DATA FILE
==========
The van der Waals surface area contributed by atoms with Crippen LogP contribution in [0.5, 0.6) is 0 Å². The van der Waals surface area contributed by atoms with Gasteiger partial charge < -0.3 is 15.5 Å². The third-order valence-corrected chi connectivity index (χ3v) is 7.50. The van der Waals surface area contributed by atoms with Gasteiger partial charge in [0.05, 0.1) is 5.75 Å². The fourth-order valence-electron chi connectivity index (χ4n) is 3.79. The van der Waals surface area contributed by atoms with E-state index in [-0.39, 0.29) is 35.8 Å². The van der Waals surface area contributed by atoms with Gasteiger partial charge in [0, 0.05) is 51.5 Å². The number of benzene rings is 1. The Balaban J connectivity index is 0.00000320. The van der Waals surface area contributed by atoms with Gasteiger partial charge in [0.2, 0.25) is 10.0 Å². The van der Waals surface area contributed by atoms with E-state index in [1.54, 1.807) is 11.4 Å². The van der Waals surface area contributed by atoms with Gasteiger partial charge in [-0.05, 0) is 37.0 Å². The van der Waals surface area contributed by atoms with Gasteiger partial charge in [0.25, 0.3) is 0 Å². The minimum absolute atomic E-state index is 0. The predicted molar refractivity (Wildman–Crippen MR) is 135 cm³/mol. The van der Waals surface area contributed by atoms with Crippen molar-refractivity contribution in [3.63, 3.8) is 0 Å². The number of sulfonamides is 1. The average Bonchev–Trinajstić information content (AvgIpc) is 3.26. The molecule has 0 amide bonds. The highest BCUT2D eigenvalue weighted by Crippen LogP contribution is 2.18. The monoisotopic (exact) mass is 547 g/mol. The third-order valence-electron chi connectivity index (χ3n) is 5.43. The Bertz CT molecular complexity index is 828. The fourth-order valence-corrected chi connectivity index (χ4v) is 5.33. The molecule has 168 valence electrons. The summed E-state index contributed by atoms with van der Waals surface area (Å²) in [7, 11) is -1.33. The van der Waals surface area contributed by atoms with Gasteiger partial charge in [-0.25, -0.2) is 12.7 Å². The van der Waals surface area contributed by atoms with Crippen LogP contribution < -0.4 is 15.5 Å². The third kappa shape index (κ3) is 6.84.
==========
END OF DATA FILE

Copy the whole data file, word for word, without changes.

The van der Waals surface area contributed by atoms with Crippen LogP contribution in [0.5, 0.6) is 0 Å². The van der Waals surface area contributed by atoms with Gasteiger partial charge < -0.3 is 15.5 Å². The third-order valence-corrected chi connectivity index (χ3v) is 7.50. The van der Waals surface area contributed by atoms with Gasteiger partial charge in [0.05, 0.1) is 5.75 Å². The fourth-order valence-electron chi connectivity index (χ4n) is 3.79. The van der Waals surface area contributed by atoms with E-state index in [-0.39, 0.29) is 35.8 Å². The van der Waals surface area contributed by atoms with Gasteiger partial charge in [0, 0.05) is 51.5 Å². The number of benzene rings is 1. The Balaban J connectivity index is 0.00000320. The van der Waals surface area contributed by atoms with Gasteiger partial charge in [0.2, 0.25) is 10.0 Å². The van der Waals surface area contributed by atoms with E-state index in [1.54, 1.807) is 11.4 Å². The van der Waals surface area contributed by atoms with Gasteiger partial charge in [-0.05, 0) is 37.0 Å². The van der Waals surface area contributed by atoms with Gasteiger partial charge in [0.25, 0.3) is 0 Å². The minimum absolute atomic E-state index is 0. The predicted molar refractivity (Wildman–Crippen MR) is 135 cm³/mol. The van der Waals surface area contributed by atoms with Crippen molar-refractivity contribution in [3.63, 3.8) is 0 Å². The number of sulfonamides is 1. The average Bonchev–Trinajstić information content (AvgIpc) is 3.26. The molecule has 0 amide bonds. The highest BCUT2D eigenvalue weighted by Crippen LogP contribution is 2.18. The monoisotopic (exact) mass is 547 g/mol. The third-order valence-electron chi connectivity index (χ3n) is 5.43. The Bertz CT molecular complexity index is 828. The fourth-order valence-corrected chi connectivity index (χ4v) is 5.33. The molecule has 168 valence electrons. The summed E-state index contributed by atoms with van der Waals surface area (Å²) in [7, 11) is -1.33. The van der Waals surface area contributed by atoms with Gasteiger partial charge in [-0.25, -0.2) is 12.7 Å². The van der Waals surface area contributed by atoms with Crippen LogP contribution < -0.4 is 15.5 Å². The third kappa shape index (κ3) is 6.84.